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Profile of new EU-27 nation, Bulgaria

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Bulgaria is a Balkan country with spectacular mountains and a coastline on the Black Sea, which was part of the Ottoman Empire for approximately 500 years. The population was recently 7.8 million, but has gone down to 7.5 million or lower over the past year or two, due to high levels of emigration and a low birth rate.

Absorbed by Soviet expansion and turned into an occupied satellite country, Bulgaria was used for access to Europe and Turkey and as an industrial center for manufacturing, agriculture, electronics factories and general metals processing.

Textile and tobacco plants have largely shut down, and some of the most productive farmland in East Europe lies idle, with few citizens able to make a living in these industries as the former markets of the Soviet Union are now closed or inaccessible.

The Kozloduy nuclear power plant, which supplies around half of Bulgaria's electricity, currently earns millions of euros for the country from electricity exports.

Under pressure from the EU, the Bulgarians agreed to shut the two oldest reactors at the end of 2002. Despite Bulgarian insistence that extensive safety improvements have been introduced in recent years, Brussels also wants two of the remaining four reactors to close.

Young Bulgarians today are looking to earn enough money to live up to western standards. Television and movies from America and the European Union have set standards and expectations that generally cannot be achieved in local economies. At least, not legally.

Bulgarians currently earn well under 2,500 euros annually, on the average.

Once famous for its agriculture, farms lie fallow. Older Bulgarians make a more traditional living, working the farms as the country has for centuries. Many feel they are making a good living, although some are beginning to realize that, as they age, there will soon be serious concerns for their pensions and sustainable living when they cannot physically perform the work that they have been used to doing all their lives.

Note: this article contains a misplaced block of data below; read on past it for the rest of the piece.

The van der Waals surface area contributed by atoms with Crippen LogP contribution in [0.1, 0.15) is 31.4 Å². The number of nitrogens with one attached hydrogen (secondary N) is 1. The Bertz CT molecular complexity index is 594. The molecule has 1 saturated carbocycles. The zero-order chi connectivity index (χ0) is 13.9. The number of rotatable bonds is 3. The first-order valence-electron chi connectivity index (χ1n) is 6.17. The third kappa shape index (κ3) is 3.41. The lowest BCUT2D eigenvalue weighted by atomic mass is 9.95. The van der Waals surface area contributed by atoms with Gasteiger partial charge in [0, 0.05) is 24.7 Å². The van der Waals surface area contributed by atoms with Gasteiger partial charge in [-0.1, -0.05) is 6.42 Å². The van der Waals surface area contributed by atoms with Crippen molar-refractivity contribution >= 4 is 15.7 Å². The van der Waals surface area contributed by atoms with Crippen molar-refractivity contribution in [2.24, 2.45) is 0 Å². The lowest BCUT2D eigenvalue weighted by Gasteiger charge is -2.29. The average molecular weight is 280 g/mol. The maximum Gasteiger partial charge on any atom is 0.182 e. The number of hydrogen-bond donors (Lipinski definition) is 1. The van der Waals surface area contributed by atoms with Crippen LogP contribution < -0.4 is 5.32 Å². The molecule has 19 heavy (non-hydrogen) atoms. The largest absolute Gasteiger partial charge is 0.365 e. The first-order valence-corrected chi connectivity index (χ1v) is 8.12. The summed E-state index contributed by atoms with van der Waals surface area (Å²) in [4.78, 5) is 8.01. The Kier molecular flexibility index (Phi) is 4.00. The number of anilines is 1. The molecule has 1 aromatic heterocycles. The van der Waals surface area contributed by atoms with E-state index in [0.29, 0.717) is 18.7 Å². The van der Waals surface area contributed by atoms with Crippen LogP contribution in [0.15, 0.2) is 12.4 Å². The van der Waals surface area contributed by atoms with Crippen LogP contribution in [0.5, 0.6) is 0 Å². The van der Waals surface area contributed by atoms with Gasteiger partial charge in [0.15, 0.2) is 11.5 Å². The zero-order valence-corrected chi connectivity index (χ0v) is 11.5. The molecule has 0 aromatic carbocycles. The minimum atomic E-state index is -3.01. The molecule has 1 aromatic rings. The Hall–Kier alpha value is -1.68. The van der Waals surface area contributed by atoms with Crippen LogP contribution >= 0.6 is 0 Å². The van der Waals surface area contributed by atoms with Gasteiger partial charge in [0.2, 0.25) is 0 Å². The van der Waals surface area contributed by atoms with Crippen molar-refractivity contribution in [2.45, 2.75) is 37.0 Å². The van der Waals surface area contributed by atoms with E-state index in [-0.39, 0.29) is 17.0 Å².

As of January first, barely more than five weeks away at this time, Bulgaria will join the European Union with Romania to form the EU-27, probably the last expansion of the EU for three or more years. It will also be the last expansion with the fewest restrictions on new citizens seeking employment in the remainder of the EU.

Some countries, such as Sweden, Finland, Poland and Spain have announced plans to allow the new EU-27 citizens full access to their labor markets. In some cases, such as Spain, the new potential immigrants are welcomed, even though plans are to integrate full worker mobility over two years rather than immediately.

However, countries such as France, the United Kingdom, Ireland, Germany, Denmark and the Netherlands have adopted a more conservative approach. With fears of impact on their own labor markets, especially at the lower-skilled end of the sectors, politicians are rushing to establish new standards and precedents not only for the EU-27 expansion, but the foreseeable future expansions that may begin again as early as 2010 and 2012 with Croatia, Montenegro, Turkey and the Ukraine.